And worst of all, hordes of Ood are trapped in cages, singing the song of captivity, reducing Donna to tears. Earlier Donna reacts with outrage to the Doctor's assertion that 21st century Britain has its fair share of slavery too: “Is that why you travel round with a human at your side?” she huffs. “It's not so you can show them the wonders of the universe, it's so you can take cheap shots.” But maybe the truth of what's going on with the Ood hits a little bit too close to home than she realises. “I spent all that time looking for you Doctor, because I thought it would be so wonderful out there,” she says. “I want to go home”. The Doctor has shown her the true effects of slavery and I'm guessing that prior to this, Donna hadn't really thought that these sorts of conditions exist right back in her own time and place. Sometimes the Doctor's mystery tour of the universe brings a few home truths to roost, even if the companion finds them too overwhelming to absorb.
Catherine Tate goes from strength to strength with her endearing characterisation of Donna, a fallible loudmouth with a heart of gold underneath the bluster. The Doctor and Donna relationship is easily the most comfortable of the Tennant years, and it always seems to bring out the best in the main man. David Tennant turns in another winning performance of infectious enthusiasm (“'Molto Bene! Belissimo!' says Donna!”) and moral outrage – so it's a shame that the Ood are already warning about how the song will soon be ending.
One of the aspects that I like about Planet Of The Ood is the way in which there's a bit more detail to the guest characters, and in particular, how some of them don't equate with expectations. Take the main baddie Mr Halpen. He's an evil fiend for sure, willing to resort to mass genocide by the end of the story – but at the same time, he's more of an amoral baddie rather than a moustache-twirling pantomime villain. In fact, he's a neurotic wreck of a man, constantly worried about his appearance and balking at the fact that he's losing more hair by the day. Halpen's insecurity comes through in his twitchy, nervy body language (although this could be a side effect of the secret tonic) and also in his dialogue which is often plagued with self-doubt and worry. He's frequently asking questions rather than giving orders and even when he's threatening to shoot the Doctor and Donna, he's still questioning himself: “Now then, can't say I've ever shot anyone before... can't say I'm exactly going to like it, but – uh – it's not exactly a normal day, is it?”.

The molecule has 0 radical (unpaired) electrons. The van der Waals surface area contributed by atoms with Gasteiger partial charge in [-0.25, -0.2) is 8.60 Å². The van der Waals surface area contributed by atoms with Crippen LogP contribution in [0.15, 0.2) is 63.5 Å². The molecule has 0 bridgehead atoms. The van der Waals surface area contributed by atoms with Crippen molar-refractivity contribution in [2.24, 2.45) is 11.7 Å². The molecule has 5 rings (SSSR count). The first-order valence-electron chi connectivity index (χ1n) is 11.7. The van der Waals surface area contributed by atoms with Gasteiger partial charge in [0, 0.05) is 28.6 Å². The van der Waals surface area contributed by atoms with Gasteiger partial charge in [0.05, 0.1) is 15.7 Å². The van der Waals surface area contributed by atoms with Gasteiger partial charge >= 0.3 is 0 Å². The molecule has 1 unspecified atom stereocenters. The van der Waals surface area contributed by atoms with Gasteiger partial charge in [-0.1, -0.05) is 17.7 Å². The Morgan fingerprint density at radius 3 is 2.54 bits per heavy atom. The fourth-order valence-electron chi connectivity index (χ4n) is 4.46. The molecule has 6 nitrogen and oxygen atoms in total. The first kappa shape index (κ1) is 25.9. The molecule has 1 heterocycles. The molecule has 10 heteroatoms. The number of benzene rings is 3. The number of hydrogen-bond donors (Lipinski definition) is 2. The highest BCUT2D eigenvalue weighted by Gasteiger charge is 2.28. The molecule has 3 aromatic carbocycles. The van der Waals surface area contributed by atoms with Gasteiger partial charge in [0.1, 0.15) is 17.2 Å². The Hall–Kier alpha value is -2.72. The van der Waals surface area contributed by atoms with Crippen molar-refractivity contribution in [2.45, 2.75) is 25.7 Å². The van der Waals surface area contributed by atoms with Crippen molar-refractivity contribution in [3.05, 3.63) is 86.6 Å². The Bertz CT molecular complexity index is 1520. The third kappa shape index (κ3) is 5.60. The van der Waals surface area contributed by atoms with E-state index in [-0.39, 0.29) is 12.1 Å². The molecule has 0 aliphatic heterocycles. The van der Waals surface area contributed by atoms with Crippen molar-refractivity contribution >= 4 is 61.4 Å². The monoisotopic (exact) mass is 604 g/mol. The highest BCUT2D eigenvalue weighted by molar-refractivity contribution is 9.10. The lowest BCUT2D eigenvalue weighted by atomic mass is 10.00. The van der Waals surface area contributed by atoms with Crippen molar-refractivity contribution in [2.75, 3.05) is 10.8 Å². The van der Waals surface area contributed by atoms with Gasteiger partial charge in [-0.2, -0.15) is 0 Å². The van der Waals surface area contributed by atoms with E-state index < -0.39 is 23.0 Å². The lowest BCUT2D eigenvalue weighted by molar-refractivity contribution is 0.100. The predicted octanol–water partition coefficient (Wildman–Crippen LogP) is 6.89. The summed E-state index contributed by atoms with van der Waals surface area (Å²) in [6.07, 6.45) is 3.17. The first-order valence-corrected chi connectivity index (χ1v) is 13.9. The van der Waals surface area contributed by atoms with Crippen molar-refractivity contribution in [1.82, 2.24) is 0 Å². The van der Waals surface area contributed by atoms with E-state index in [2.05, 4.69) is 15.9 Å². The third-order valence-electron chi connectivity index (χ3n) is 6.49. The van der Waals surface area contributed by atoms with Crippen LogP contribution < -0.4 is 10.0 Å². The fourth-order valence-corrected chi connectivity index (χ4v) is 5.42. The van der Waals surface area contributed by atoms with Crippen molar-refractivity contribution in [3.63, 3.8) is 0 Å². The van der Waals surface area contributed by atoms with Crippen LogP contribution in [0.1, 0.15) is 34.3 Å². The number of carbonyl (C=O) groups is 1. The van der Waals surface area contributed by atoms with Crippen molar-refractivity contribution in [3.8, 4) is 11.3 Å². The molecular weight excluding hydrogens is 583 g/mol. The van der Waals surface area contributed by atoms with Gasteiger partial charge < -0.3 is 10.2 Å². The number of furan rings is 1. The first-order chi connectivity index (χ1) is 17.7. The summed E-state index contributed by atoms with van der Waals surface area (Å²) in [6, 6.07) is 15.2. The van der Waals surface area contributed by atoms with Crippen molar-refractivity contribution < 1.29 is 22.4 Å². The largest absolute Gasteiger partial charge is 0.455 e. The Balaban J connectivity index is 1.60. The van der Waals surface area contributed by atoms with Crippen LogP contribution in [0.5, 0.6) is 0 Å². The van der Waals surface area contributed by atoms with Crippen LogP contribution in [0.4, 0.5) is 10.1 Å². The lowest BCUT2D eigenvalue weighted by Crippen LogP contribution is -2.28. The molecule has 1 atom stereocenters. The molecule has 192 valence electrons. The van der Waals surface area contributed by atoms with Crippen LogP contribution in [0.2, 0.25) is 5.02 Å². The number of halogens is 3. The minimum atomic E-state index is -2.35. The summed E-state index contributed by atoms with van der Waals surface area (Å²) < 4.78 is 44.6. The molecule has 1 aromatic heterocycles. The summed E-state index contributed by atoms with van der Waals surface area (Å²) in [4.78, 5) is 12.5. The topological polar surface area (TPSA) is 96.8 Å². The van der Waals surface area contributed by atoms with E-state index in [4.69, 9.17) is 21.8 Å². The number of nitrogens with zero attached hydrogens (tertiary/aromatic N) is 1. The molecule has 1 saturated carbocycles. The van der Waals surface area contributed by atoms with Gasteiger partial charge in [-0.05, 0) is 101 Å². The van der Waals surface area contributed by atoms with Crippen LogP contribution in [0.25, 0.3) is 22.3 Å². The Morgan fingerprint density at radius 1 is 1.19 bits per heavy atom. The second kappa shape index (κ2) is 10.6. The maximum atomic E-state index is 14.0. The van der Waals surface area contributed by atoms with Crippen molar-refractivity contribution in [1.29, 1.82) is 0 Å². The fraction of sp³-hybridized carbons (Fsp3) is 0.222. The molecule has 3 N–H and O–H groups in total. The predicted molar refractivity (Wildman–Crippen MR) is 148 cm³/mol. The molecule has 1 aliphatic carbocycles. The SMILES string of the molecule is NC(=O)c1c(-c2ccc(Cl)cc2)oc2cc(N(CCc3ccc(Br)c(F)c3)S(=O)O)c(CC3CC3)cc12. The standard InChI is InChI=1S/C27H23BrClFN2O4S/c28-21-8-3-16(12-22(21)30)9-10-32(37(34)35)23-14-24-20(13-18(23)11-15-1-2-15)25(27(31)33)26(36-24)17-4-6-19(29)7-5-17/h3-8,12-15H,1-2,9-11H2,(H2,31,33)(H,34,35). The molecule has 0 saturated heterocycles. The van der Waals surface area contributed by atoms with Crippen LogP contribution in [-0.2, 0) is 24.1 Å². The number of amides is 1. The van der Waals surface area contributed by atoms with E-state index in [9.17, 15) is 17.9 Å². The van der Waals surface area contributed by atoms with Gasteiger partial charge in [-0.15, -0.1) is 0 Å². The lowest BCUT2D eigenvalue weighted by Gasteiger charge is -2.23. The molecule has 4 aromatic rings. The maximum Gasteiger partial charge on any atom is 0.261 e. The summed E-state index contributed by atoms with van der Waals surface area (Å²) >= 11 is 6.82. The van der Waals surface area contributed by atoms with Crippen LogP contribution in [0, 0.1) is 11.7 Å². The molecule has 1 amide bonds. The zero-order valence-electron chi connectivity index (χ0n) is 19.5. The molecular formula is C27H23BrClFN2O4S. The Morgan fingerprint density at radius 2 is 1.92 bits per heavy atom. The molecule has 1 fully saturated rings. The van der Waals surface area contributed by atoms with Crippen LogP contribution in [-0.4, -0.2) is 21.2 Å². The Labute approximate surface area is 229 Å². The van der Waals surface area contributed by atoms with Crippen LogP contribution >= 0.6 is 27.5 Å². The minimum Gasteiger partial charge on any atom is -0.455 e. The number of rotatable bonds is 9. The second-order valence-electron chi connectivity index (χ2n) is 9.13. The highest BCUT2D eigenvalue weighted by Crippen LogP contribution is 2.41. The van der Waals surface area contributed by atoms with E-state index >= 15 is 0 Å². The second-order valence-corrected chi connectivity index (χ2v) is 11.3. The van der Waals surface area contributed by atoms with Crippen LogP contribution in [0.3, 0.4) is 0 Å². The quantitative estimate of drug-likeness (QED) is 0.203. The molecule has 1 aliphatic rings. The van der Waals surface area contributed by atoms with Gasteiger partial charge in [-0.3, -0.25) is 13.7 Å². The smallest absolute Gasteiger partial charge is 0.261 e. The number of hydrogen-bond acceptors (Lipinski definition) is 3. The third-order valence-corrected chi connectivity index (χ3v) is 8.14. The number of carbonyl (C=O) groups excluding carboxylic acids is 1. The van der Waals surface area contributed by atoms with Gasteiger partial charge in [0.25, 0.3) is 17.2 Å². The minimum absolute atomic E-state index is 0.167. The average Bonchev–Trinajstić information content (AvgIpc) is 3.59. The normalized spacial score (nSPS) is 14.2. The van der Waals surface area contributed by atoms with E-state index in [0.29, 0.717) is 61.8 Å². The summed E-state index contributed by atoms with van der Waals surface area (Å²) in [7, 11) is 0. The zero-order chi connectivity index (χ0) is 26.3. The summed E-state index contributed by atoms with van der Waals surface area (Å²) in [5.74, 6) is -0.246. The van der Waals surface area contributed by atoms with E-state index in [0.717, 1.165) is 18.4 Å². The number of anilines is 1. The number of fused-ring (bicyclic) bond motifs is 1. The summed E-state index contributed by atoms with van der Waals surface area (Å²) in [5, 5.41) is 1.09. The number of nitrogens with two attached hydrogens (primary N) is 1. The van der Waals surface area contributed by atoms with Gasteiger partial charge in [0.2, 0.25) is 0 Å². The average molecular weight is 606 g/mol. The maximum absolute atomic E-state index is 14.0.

Halpen's amorality, it could be argued, stems from an overbearing family. He's been handed the family business, following his father and grandfather (his father showed him around Warehouse 15 at the age of six) and basically wants shot of the thing. “Cargo, I can always go into cargo,” he ponders at one point, musing that it's much more manageable without livestock. However, he's still a ruthless bad guy, after he chooses to push his turncoat sidekick Dr Ryder into the Ood Brain – shortly after this, he gets his just desserts after he finds that he's been poisoned by Ood Sigma, who's turning him into an Ood.
It's a great scene this – it's interesting in that it's not a death as such, but it's still memorably gory, especially when Halpen peels back his mutating head to reveal the Ood underneath. His last muffled sob as he coughs up his hind brain is also weirdly disconcerting. A fitting end to what's probably one of the best human villains in NuWho. Tim McInnerny's outstanding performance is also one of the best in the new reboot too, alternating between nervy tension, convincing villainy (which is pleasingly underplayed) and occasional subtle humour – the “We're gonna blow it up” line is a good example.
It's not just Halpen that confounds expectations. PR girl Solana Mercurio (which sounds like the name of a futuristic ice lolly) is another example. After the Ood have started to run amok, you think that she might change sides and join the Doctor to bring the system down. But in fact she gives their hiding place away to a horde of angry guards who are on their trail. At the end of the day, Solana's no better than the likes of Halpen or Bartle in that she's only looking out for number one: inevitably resulting in her demise by Ood washing up dirigible.